By Lysanne Vrooman Almost half a year ago, on the 25th of March 2017, it was the sixtieth anniversary of the treaty of Rome. In 1957 the treaty of Rome was signed by the Netherlands, Belgium, France, Luxemburg, Germany and Italy. The treaty was envisioned to open borders, prevent war and create endless economic and trade opportunities. The countries would not restrict each other anymore. Now sixty years later the treaty that was supposed to unite the countries, is looked at with scepticism and frustrations by some citizens of Rome. The current migration-influx has led to tightened border controls and policies that divide instead of unite.
For my master’s thesis in Social and Cultural Anthropology I studied a group of citizens in Rome who started an association to support migrants in the city. Whereas the citizens started their association to provide the migrants with food, a place to stay and support, I found in my research that they also strive for a better situation for migrants in Europe in general. They question the current developments and policies of the European Union when it comes to migration, and aim to present a counter-message.
Protesting is one of the ways they try to send such a counter-message. And on this Saturday, March 25th, a big protest was organised to show their disagreement with the current situation and to question the (changed) implications of the treaty of Rome. Through pictures of this protest I will show what this day looked like.
At ten in the morning we gathered on a square to prepare for the protest. They made several signs that showed their message and handed them out.
Marching through the streets of Rome.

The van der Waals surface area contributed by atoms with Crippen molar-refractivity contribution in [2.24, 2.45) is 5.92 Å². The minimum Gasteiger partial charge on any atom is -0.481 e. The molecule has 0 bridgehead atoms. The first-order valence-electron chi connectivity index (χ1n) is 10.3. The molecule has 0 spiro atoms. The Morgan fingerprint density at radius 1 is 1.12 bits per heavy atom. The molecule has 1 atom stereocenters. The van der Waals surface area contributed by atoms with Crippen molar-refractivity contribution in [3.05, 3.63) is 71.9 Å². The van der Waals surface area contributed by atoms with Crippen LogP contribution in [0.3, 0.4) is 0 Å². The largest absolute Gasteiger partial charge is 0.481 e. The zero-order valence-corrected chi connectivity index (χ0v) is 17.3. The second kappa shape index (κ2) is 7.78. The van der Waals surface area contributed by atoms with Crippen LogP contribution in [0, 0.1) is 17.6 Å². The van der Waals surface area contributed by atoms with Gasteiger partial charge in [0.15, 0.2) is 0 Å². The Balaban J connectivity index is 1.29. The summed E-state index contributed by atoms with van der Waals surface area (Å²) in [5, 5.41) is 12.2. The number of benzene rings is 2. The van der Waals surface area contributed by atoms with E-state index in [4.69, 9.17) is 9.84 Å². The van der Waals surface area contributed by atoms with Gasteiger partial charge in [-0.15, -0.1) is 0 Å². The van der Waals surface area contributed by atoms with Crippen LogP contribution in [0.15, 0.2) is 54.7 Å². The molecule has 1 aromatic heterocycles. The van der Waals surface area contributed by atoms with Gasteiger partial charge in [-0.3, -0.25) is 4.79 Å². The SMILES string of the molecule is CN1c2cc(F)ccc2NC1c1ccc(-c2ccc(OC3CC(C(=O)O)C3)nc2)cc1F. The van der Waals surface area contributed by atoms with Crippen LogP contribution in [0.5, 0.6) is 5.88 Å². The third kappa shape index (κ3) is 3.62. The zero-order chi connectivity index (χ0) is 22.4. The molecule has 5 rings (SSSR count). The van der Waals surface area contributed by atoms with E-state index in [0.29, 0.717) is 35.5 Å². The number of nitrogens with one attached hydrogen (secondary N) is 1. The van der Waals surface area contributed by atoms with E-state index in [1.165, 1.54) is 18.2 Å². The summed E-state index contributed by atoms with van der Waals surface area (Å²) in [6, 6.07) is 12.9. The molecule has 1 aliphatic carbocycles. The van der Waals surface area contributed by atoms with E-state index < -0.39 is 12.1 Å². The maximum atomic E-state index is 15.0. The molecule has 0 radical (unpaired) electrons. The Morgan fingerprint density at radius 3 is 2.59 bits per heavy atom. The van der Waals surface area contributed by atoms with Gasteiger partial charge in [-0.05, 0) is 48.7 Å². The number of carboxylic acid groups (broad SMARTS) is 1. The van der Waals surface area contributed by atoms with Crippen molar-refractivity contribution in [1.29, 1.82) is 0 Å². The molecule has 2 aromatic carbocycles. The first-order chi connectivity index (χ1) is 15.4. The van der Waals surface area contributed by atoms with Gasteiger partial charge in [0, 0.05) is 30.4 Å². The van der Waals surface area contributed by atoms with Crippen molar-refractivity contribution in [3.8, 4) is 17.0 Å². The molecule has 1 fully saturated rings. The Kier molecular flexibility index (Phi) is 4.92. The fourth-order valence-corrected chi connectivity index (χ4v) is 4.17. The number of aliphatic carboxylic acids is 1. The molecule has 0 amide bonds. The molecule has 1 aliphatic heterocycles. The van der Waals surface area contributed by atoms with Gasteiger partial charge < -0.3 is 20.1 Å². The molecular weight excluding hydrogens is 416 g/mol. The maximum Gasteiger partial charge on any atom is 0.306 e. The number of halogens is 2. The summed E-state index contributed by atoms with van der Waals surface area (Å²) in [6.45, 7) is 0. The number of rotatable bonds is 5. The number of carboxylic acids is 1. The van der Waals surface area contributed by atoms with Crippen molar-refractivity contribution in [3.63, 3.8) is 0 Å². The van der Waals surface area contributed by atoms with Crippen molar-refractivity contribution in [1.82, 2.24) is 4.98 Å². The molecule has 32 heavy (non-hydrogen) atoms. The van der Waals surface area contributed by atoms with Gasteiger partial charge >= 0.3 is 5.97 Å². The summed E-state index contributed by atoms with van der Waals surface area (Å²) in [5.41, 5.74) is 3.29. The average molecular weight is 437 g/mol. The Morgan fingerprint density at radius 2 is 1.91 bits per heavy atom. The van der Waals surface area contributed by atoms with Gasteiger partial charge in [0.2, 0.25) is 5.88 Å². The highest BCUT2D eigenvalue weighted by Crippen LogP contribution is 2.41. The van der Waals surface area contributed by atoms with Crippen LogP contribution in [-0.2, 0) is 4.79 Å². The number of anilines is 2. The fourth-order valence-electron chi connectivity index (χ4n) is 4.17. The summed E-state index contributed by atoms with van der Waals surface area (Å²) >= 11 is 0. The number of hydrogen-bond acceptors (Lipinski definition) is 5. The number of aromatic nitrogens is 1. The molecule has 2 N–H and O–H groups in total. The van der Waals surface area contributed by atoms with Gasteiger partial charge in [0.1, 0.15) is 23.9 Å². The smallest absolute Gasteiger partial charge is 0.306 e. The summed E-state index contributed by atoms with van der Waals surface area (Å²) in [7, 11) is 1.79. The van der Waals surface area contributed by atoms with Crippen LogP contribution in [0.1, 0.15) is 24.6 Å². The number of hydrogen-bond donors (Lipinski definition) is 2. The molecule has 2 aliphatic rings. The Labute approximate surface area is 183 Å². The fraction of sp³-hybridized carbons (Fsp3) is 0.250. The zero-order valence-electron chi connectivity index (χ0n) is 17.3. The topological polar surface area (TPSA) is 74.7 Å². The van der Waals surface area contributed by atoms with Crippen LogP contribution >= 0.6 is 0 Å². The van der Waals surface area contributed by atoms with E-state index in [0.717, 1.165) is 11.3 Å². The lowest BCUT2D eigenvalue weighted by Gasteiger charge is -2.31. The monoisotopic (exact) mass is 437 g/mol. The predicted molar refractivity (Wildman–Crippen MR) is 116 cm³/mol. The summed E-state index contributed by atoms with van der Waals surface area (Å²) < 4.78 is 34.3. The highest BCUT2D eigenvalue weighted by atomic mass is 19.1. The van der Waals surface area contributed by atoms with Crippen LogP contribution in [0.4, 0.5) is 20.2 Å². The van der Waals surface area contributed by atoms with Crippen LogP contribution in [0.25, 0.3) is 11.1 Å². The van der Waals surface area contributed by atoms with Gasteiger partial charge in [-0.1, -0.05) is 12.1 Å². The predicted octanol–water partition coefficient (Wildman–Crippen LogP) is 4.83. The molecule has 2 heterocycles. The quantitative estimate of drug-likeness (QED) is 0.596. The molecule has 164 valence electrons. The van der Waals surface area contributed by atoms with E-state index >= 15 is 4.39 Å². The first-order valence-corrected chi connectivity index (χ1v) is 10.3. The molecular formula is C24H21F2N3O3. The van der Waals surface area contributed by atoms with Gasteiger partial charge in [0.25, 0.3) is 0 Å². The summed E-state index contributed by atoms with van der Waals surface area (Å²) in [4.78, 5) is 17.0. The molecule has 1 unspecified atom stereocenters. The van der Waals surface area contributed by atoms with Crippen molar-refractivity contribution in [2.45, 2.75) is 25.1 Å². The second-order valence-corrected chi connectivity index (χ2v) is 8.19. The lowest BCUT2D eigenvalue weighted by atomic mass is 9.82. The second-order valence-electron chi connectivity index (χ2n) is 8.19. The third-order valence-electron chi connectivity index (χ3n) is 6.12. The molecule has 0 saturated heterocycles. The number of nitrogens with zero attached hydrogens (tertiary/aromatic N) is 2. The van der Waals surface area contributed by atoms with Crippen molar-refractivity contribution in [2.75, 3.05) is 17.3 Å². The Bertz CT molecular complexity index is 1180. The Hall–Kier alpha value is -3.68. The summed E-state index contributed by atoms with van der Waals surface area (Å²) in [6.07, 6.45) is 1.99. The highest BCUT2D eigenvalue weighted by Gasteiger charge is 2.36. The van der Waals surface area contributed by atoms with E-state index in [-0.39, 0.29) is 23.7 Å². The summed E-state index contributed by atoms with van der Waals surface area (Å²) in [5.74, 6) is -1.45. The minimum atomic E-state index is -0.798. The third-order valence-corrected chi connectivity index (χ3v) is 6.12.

The march of the protest was two hours. In the city, streets were closed down to let everyone pass. Here we are near the Colosseum, the end point of the protest.
After the march, the volunteers joined a protest organized by Doctors without Borders. Doctors without Borders placed empty body bags on the banks of the Tiber-river to symbolise the bodies that drift ashore in the Mediterranean. They placed a fence to show the closing borders and the migrants who are stuck in countries of first reception.
In front of the fence and body bags they had set up a stage where people told different stories. One migrant, for example, tells about his journey to reach Europe. On this particular picture, the association explain what they do to support migrants and how they hope Europe will change its policies toward migrants.
After the protest, we head back to the square where the volunteers have placed their tents for a dinner together.
Aside from a protest like this one, the volunteers also visit schools to talk about the difficult circumstances for migrants and build a network with other organisations with similar ideas on how to address this. Most important, these activities aim to voice the stories of migrants and their vision on migration in Europe. To me, it shows their drive for change in current policies and developments.
Lysanne Vrooman is a master student Humanistic studies and Social and Cultural Anthropology aan de VU. She is writing her thesis on the role of the volunteers in the migration industry.